The confession had hardly started when Don Alvaro began to worry that he might forget the words of absolution. He knew the prayer by heart, but, as he himself had just said, he had not as yet given anybody sacramental absolution. This was so much on his mind that as soon as Father Josemaría got finished confessing his sins, Don Alvaro started saying the prayer of absolution. The founder had to interrupt him. “My son,” he said, “I can understand it if you don’t want to give me any advice, but you do need to at least give me a penance!” So Don Alvaro gave him one, but then when he started the prayer of absolution again, he forgot how it went. He had to repeat it after the founder!

On ecumenism

On another occasion, a German fellow named Mathias, who belonged to some evangelical denomination, addressed Don Alvaro publicly, not long after the death of Mgr Escriva. “How can I find out the will of God for my life? How can I know what direction I should take?”

Don Alvaro spoke to him about the Gospel, about freedom of conscience, and about the one Church founded by Jesus Christ: the Catholic Church. “In the sixteenth century,” he said, “pieces were chipped off of that great Church of Christ, but those pieces still have something of that divine richness. Pope Pius XI used to say that it was like splinters from a gold-bearing rock—even the tiniest piece has a few grains of gold. You have a lot of gold in your faith. You believe in the Father, in the Son, and in the Holy Spirit. You believe in so many things… But I would be a hypocrite if I were not to tell you that you’re still missing something of the true faith, the faith that your ancestors had before they separated themselves from the one Church of Jesus Christ. The only thing I can do is ask you for permission to pray for you, that the Holy Spirit will give you the fullness of faith . . .  In return, I ask of you one thing: that you pray for me. Let’s make between us a kind of pact—you pray that I be a worthy successor of a saint, because I am a poor man, a poor priest of Jesus Christ.”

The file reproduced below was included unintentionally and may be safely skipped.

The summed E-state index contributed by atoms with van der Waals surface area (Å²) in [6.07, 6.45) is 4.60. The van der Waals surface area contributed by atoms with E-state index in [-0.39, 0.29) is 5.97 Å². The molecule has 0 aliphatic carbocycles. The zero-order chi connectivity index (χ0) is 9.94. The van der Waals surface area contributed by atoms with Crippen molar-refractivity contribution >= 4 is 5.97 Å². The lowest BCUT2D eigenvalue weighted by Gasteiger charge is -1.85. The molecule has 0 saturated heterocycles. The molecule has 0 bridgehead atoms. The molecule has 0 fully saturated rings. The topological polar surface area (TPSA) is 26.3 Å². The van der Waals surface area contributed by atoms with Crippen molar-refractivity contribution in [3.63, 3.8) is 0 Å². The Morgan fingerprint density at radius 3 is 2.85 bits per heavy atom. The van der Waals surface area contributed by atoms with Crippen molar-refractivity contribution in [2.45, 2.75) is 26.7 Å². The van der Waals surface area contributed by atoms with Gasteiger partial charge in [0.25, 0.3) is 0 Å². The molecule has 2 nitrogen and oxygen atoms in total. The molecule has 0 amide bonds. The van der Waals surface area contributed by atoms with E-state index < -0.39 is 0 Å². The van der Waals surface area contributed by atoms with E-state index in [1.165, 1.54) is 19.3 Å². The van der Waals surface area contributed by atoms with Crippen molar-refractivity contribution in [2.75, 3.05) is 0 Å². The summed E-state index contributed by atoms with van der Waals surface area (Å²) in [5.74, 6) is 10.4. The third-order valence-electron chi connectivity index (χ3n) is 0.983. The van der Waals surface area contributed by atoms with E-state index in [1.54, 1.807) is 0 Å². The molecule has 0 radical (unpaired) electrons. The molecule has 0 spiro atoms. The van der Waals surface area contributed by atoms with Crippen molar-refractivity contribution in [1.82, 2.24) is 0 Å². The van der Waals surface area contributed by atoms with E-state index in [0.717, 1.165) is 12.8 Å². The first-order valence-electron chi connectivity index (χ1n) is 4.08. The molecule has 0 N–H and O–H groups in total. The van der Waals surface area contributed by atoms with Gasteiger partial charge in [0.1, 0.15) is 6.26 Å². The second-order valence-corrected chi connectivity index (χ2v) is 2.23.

His death

Death took him by surprise in March 1994, just after his return from the Holy Land. On March 23, 1994, Don Javier Echevarría made this announcement: “Last night a heart attack ended the life of Bishop Alvaro del Portillo, Prelate of Opus Dei. A little before four in the morning, he called me to tell me he was feeling bad. While the doctor was tending to him, I myself gave him the last sacraments, in accord with his explicitly and often stated wish.”

At 6pm that evening, Pope John Paul II went in person to pray in the funeral chapel, accompanied by Cardinal Angelo Sodano, the Vatican Secretary of State. And before and after that extraordinary visit, many cardinals and prelates of the Roman Curia and superiors of religious orders went to pay their last respects.

John Paul was especially touched by the fact that the Lord had called Don Alvaro home upon his return from the Holy Land. He put a lot of emphasis on this in the audience that he gave to the participants of the 1994 UNIV Congress, which, as usual, took place in Holy Week. “At this time,” he said, “the thought of the Holy Land is for you very tied in with the person of Bishop Alvaro del Portillo. Just before calling him to himself, God allowed him to make a pilgrimage to those places where Jesus spent his life on earth. Those were days of intense prayer which united him very closely to Christ and, in fact, prepared him for his final meeting with the Blessed Trinity.”